Roy Jones will turn 35 this upcoming January. He is being criticized for a majority decision win against far and away the best guy in the division. For the very first time in his career last Saturday night, one of the three judges officially scoring a Roy Jones fight turned in a card that said Roy's opponent was just as good as Roy. Judge Jerry Roth scored it 114-114 (six rounds to six). The other two judges, Glen Hamada and Dave Harris, scored it 117-111 (nine rounds to three) and 116-112 (eight rounds to four) for Jones.

The nearly 35-year-old, weight-loss-depleted Roy Jones' close call against Tarver does not look too shabby next to the 31-year-old Sugar Ray Robinson's loss to Turpin, in which Sugar Ray was fighting at his optimal weight at the time.

It is understandable that Jones does not want a rematch with Tarver at 175. Roy is no longer a light heavyweight. He will, however, encounter enough people who think that Tarver actually beat him to sting his pride - perhaps enough to grant Tarver a rematch at a catch weight of perhaps 185-190.

But first things first.

There is big, big, perhaps unprecedented money to be made in a showdown with Mike Tyson.

After Roy's domination of Ruiz, a Jones-Tyson fight was the hottest ticket in sports. At the time, Tyson was coming off a first-round knockout of Clifford Ettienne, who for all his faults, including his dentable chin, was a top 25 heavyweight. Since that win, Tyson has not fought and as a result interest in a Jones-Tyson fight had waned. The level on which Jones was competing just seemed too much for a 37-year-old quasi-retired Tyson, even with Iron Mike's 30-pound weight advantage.

Now that Jones has been shaken up by a mere light heavyweight, there will be many who figure the still powerpunching Tyson to beat him. Those people will be vastly overrating Tyson, and underrating Jones, because they vastly underrate Tarver.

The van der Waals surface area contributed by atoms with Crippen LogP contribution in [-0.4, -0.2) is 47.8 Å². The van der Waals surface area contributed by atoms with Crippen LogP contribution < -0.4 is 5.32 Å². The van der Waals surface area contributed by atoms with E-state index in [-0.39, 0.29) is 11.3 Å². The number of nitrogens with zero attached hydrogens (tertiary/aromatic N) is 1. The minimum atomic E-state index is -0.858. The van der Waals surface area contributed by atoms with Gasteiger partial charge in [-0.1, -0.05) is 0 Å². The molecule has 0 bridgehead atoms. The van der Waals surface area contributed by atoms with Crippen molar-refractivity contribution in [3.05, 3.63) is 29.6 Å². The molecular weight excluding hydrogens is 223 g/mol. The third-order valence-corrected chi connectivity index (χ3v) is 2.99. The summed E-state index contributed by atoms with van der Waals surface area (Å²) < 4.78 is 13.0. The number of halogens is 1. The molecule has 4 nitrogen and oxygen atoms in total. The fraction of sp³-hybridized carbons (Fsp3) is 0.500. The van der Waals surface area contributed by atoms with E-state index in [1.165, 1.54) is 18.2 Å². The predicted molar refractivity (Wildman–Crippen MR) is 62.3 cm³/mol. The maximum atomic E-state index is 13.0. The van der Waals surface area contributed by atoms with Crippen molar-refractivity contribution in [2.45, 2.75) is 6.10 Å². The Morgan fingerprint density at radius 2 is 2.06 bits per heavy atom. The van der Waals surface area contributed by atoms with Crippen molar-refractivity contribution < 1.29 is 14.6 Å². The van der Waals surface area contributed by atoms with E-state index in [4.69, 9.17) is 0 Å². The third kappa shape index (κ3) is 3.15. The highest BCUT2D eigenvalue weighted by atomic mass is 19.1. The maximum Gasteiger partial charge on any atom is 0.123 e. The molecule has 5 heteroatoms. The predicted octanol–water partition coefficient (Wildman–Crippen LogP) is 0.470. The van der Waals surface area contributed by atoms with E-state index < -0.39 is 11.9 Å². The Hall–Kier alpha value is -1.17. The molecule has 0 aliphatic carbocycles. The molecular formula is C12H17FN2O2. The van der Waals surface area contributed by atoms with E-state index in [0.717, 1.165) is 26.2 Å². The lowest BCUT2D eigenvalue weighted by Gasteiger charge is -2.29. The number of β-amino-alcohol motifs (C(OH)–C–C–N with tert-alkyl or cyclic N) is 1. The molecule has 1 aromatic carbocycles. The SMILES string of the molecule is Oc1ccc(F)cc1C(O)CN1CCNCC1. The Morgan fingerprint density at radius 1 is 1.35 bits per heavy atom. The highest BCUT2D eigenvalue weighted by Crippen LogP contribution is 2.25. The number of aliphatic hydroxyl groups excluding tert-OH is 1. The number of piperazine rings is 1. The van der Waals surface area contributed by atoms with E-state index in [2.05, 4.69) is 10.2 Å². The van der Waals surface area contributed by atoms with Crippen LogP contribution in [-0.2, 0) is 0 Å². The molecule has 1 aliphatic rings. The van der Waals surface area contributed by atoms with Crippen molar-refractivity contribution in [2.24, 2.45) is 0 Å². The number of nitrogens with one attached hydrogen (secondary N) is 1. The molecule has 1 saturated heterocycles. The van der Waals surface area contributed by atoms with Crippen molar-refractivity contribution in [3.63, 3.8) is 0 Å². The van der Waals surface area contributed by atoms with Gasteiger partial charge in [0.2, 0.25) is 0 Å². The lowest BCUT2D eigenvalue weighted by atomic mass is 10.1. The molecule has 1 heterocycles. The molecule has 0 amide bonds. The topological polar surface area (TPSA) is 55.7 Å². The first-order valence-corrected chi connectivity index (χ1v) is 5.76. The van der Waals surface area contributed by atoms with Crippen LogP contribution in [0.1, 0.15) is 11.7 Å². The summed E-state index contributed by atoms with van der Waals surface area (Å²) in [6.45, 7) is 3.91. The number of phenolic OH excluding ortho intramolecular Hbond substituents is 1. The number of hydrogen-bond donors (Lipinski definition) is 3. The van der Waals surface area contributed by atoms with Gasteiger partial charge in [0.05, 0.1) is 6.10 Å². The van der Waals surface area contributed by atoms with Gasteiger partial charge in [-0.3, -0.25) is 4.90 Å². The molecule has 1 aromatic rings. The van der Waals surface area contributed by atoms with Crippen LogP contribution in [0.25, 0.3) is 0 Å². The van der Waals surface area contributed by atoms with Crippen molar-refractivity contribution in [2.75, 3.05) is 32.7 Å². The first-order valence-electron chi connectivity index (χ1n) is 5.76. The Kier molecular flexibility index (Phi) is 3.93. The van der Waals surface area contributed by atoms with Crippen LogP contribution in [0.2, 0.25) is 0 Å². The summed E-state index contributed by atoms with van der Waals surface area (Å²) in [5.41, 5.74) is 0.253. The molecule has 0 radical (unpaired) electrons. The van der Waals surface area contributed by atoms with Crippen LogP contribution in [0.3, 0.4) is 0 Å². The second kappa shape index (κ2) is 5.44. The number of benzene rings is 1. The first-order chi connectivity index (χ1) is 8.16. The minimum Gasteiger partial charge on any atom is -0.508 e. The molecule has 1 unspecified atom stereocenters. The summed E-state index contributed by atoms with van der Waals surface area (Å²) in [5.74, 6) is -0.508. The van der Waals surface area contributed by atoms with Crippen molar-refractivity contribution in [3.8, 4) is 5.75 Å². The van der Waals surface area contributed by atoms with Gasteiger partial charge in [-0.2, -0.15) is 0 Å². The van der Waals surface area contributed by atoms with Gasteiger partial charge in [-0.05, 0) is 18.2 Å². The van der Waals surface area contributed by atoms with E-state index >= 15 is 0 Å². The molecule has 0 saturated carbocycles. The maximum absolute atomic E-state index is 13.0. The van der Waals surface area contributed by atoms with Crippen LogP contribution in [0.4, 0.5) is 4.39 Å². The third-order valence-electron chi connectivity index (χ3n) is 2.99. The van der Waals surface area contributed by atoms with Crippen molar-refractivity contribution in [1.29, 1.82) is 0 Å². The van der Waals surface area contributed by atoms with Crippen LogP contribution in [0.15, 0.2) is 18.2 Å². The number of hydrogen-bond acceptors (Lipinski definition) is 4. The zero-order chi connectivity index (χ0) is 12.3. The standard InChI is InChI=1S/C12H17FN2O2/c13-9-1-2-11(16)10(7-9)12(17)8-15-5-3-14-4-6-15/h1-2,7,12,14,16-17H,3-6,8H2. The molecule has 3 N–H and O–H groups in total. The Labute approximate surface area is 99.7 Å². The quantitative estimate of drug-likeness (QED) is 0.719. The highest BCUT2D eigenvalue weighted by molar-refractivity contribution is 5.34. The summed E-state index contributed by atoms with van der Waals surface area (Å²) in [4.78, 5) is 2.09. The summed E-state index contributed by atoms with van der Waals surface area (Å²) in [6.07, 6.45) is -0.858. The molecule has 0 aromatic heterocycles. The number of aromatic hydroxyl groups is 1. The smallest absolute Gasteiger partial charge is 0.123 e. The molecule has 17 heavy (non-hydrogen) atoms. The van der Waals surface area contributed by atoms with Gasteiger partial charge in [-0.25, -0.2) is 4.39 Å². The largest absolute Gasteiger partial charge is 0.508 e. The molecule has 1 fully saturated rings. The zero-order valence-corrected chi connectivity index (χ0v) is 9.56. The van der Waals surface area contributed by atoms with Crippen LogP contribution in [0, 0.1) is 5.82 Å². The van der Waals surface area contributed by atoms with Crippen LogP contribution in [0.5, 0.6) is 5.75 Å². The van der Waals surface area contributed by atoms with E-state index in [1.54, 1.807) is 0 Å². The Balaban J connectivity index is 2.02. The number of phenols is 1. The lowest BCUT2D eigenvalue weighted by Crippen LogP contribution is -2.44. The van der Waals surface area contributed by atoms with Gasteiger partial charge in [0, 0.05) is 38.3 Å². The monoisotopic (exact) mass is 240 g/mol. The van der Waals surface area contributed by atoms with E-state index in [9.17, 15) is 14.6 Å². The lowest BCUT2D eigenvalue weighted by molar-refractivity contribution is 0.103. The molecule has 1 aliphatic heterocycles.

Meanwhile, as Tarver awaits a Jones rematch, HBO should use the circumstances in the light heavyweight division as an opportunity to further legitimize the Ring Magazine championship, and thereby further undermine any perceived alphabet soup legitimacy.

Now that Roy has announced that he is leaving the light heavyweight division for good, the Ring Magazine light heavyweight championship will be vacant. According to Ring policy, a vacant title can be filled if a division's top two rated fighters meet.

HBO should do whatever it takes (and it would likely not take all that much) to make Antonio Tarver-Julio Gonzales for the Ring Magazine light heavyweight championship of the world. It would be just the push that the Ring belt needs to cross over from hard-core boxing recognition as the legitimate championship, to mainstream awareness of its existence.

Max Kellerman is a studio analyst for ESPN2's "Friday Night Fights" and the host of the show "Around The Horn."